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NO ORDINARY JOE

29-06-2009

Terry Wills and Joe Pasquale

The last time Joe Pasquale was in panto at Birmingham - "the best theatre in the country" - he broke box office records. This winter he'll be back in Sleeping Beauty, and as he tells Terry Wills, he can' wait.

TW: “Good to be back in Birmingham for another Panto Joe?

JP: “It’s a bit early to be talking about Panto in June but I love Pantomime and I love coming back to Birmingham. The Hippodrome holds lots of memories for me.

I won New Faces in 1987 with Marti Caine, finished second in the final, appeared in the Royal Variety, did ‘Up the Jungle,' my first Panto, did the ‘Producers’ and with it’s great stage, for me the Hippodrome is the best theatre in the country. And whenever anything good career wise has happened it’s always been associated with the Hippodrome so I just love coming back here”

“Is 'Up The Jungle' behind you now?
“That was five years ago I’ve put it behind me now it’s all part of a learning experience. It was just another gig but I enjoyed it a lot”

“ The 3D special effects in ‘Sleeping Beauty’, have you seen them yet?
“No I haven’t seen them but I know we have rain curtains on stage and I fly high over the audience, over the balcony, and through the roof at the top of the theatre which was put in for ‘Mary Poppins’ two years ago”

“You’re doing that (!) No- fear of heights?”
“Not at the moment but when I get up there I’ll let you know!”

“ Do you have a preference as to what you work on in your career?”
“No! as long as I’m working that’s the main goal. What I really like is being able to do a game show, then a Panto, or some voice over work, a play or a Musical. I never get bored. It’s not like getting up in a morning to do a proper job! I’m all right really!”

In fact I’ve just come back from Argentina where I did a celebrity version of ‘Total Wipeout’

“Panto is an entirely different discipline. Do you find it easy to ad lib?”
“Yes it’s easy for me, it’s what I’ve been doing for 20 years. When you’re in Panto it’s easy to ad lib, but if some people can’t cope I just have to stick to the script.
Some people can, some can’t!

In a show like the Producers you’ve got to stick to the script but in a Panto it’s what people expect me to do and what they’ve paid their money for”

“You have a very distinctive voice….
I don’t know! To me I’ve had this voice for 48 years so I don’t really notice it.
To me it’s not distinctive. I’ve heard it more than anyone else, although I dare say it is! “

“You did the Muppet Show - how did this come about?
“Yes I did the 25th Anniversary Show. I knew the Producer and the Director who I’d met during the Royal Variety Show.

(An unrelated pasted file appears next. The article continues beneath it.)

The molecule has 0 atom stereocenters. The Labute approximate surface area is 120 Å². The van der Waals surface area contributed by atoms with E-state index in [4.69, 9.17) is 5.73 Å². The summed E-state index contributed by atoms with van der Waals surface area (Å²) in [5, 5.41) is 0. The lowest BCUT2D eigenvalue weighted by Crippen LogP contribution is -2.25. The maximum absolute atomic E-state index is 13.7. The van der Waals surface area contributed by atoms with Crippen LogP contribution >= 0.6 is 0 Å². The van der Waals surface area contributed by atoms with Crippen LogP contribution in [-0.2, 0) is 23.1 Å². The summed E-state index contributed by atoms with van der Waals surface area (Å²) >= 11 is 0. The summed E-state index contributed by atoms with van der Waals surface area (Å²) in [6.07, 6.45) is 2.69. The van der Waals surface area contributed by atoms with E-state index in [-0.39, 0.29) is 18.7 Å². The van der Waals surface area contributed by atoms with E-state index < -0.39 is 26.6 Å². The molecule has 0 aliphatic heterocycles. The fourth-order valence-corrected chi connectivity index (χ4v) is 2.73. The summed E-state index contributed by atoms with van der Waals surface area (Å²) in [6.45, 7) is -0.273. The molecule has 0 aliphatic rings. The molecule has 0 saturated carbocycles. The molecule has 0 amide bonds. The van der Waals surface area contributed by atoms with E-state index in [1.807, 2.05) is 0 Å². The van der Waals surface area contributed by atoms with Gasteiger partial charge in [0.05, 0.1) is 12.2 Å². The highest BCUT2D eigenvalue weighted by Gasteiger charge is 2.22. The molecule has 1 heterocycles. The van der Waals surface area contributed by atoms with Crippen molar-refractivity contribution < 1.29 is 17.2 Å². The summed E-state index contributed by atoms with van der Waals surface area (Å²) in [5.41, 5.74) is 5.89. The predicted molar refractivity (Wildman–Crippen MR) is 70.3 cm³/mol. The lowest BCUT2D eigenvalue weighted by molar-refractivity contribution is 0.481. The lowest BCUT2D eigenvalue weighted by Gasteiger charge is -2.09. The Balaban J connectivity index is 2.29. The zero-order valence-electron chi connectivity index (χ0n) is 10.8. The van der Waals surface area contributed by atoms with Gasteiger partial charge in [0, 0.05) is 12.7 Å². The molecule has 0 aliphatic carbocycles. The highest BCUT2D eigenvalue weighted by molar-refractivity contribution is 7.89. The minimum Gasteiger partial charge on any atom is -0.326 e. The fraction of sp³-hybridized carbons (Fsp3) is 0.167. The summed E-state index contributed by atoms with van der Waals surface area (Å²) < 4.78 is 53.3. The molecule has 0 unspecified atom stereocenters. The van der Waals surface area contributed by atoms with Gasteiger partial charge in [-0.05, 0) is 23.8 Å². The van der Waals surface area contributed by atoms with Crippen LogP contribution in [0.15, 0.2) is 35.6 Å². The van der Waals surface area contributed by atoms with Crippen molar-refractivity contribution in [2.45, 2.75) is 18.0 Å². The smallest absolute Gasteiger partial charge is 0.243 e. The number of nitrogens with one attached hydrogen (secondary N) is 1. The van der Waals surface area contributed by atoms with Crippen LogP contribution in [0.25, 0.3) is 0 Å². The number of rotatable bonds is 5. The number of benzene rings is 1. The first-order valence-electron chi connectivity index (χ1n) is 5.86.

He phoned me one day from Hollywood and said the Muppet Show producers had seen your tapes and wanted me to do the show.

At first I thought they were winding me up, but no, so I said great. Who’ll be on the show with me? Oh a couple of locals, I thought that’s all right, great.

Of course knowing Hollywood when I got over there the locals just happened to be John Voight, Brooke Shields and a bloke called Paul Williams who wrote a lot of stuff for the Carpenters!

John Voight was a normal bloke. A little uneasy at the start, we had a curry, got along fine and it was great”

“When you first started in show business did you ever think you’d be entertaining in front of millions whether in the theatre on TV or DVD’s?
“No to me at the end of the day it’s just a job like any other, but it’s a job I love doing, entertaining people. Every single performance on a stage to me is the same. People pay their money to see a show up to the end of it’s run.

Everyone gets tired at times but I maintain they’re entitled to see your best performance so I try to keep it fresh, something different to keep them interested at every performance”

“Ad libbing must help you do that”
“Yes it does. There are several different ways to do it. Some people get a bit lazy –I’m not one of those people”

“It really is a different discipline isn’t it”?
“Yes Pantomime IS a completely different discipline to anything else but I love it”

“Do you get more nervous when on tour, or performing in your own production or…
“No it’s exactly the same whatever it is, I wouldn’t even say it’s nervous, it’s more apprehension. It’s a positive apprehension. I’m not worried if it doesn’t work. I’m positive. I love the challenge, I have to find a way to make it work that’s the way I look at it”

“There must be times when you feel you’re not up to it. Two shows a day, seven days a week do you ever feel, as you said, if doing a ‘proper job. “I’ll have a day off like other people? Or is it a case of saying the ‘show must go on?
“That’s the part of being a professional. It’s no good being a Doctor or a Brain surgeon and saying I don’t want to do this.That’s the difference!”

“Were you head hunted for this one show or was this the one option?
“I was signed by Qdos (the company contracted to do the show) for three years at Southend, Dartford and Birmingham so for me it was a done deal”

“Do you prefer live theatre to TV?
“I like a mix, doing them both, but I’d get bored doing telly all the time”

“So when you’re on with Paul O’Grady that’s completely ad libbed is it?
Yes it is. It’s live, it’s just flying by the seat of your pants again!

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